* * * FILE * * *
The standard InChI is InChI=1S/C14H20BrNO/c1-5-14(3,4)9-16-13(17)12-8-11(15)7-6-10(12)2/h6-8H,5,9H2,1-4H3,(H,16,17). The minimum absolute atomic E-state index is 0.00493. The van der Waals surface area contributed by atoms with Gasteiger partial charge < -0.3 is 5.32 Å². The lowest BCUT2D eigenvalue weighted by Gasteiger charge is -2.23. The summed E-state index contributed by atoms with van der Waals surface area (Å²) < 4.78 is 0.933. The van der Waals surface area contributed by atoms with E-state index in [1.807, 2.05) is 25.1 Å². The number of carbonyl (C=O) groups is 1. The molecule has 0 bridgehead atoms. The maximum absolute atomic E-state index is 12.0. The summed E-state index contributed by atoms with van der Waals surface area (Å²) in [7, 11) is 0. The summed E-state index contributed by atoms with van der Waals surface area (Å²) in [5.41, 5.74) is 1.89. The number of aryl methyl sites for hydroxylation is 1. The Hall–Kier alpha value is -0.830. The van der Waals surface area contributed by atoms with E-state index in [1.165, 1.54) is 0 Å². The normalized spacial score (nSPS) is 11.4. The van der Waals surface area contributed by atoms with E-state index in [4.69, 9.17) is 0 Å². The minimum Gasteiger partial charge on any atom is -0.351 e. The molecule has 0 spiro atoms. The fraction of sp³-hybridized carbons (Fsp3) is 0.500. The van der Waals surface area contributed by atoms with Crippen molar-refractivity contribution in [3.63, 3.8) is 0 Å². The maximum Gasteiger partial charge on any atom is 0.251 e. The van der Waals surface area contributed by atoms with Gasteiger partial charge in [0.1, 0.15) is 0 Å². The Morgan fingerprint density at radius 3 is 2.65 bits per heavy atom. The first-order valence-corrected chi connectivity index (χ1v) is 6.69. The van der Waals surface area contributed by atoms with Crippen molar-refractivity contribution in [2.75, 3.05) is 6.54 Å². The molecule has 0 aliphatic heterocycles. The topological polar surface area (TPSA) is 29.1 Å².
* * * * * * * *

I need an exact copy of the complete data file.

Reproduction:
The standard InChI is InChI=1S/C14H20BrNO/c1-5-14(3,4)9-16-13(17)12-8-11(15)7-6-10(12)2/h6-8H,5,9H2,1-4H3,(H,16,17). The minimum absolute atomic E-state index is 0.00493. The van der Waals surface area contributed by atoms with Gasteiger partial charge < -0.3 is 5.32 Å². The lowest BCUT2D eigenvalue weighted by Gasteiger charge is -2.23. The summed E-state index contributed by atoms with van der Waals surface area (Å²) < 4.78 is 0.933. The van der Waals surface area contributed by atoms with E-state index in [1.807, 2.05) is 25.1 Å². The number of carbonyl (C=O) groups is 1. The molecule has 0 bridgehead atoms. The maximum absolute atomic E-state index is 12.0. The summed E-state index contributed by atoms with van der Waals surface area (Å²) in [7, 11) is 0. The summed E-state index contributed by atoms with van der Waals surface area (Å²) in [5.41, 5.74) is 1.89. The number of aryl methyl sites for hydroxylation is 1. The Hall–Kier alpha value is -0.830. The van der Waals surface area contributed by atoms with E-state index in [1.165, 1.54) is 0 Å². The normalized spacial score (nSPS) is 11.4. The van der Waals surface area contributed by atoms with E-state index in [4.69, 9.17) is 0 Å². The minimum Gasteiger partial charge on any atom is -0.351 e. The molecule has 0 spiro atoms. The fraction of sp³-hybridized carbons (Fsp3) is 0.500. The van der Waals surface area contributed by atoms with Crippen molar-refractivity contribution in [3.63, 3.8) is 0 Å². The maximum Gasteiger partial charge on any atom is 0.251 e. The van der Waals surface area contributed by atoms with Gasteiger partial charge in [0.1, 0.15) is 0 Å². The Morgan fingerprint density at radius 3 is 2.65 bits per heavy atom. The first-order valence-corrected chi connectivity index (χ1v) is 6.69. The van der Waals surface area contributed by atoms with Crippen molar-refractivity contribution in [2.75, 3.05) is 6.54 Å². The molecule has 0 aliphatic heterocycles. The topological polar surface area (TPSA) is 29.1 Å².